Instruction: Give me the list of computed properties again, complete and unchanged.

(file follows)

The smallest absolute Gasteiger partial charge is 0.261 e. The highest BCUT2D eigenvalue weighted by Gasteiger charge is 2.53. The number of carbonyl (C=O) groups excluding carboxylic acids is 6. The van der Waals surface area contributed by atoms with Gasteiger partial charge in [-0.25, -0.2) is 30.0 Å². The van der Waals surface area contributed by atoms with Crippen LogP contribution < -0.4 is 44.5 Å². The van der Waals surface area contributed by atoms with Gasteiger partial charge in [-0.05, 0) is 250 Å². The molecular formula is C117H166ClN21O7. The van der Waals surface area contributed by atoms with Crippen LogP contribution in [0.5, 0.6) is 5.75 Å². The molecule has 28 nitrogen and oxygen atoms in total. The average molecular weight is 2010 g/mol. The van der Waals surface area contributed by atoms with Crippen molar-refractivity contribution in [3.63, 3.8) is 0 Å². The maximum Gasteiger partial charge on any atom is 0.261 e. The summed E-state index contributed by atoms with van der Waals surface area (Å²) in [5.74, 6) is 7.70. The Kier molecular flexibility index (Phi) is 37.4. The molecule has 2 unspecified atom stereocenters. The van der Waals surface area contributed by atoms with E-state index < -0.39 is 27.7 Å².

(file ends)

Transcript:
The smallest absolute Gasteiger partial charge is 0.261 e. The highest BCUT2D eigenvalue weighted by Gasteiger charge is 2.53. The number of carbonyl (C=O) groups excluding carboxylic acids is 6. The van der Waals surface area contributed by atoms with Gasteiger partial charge in [-0.25, -0.2) is 30.0 Å². The van der Waals surface area contributed by atoms with Crippen LogP contribution < -0.4 is 44.5 Å². The van der Waals surface area contributed by atoms with Gasteiger partial charge in [-0.05, 0) is 250 Å². The molecular formula is C117H166ClN21O7. The van der Waals surface area contributed by atoms with Crippen LogP contribution in [0.5, 0.6) is 5.75 Å². The molecule has 28 nitrogen and oxygen atoms in total. The average molecular weight is 2010 g/mol. The van der Waals surface area contributed by atoms with Crippen molar-refractivity contribution in [3.63, 3.8) is 0 Å². The maximum Gasteiger partial charge on any atom is 0.261 e. The summed E-state index contributed by atoms with van der Waals surface area (Å²) in [5.74, 6) is 7.70. The Kier molecular flexibility index (Phi) is 37.4. The molecule has 2 unspecified atom stereocenters. The van der Waals surface area contributed by atoms with E-state index < -0.39 is 27.7 Å².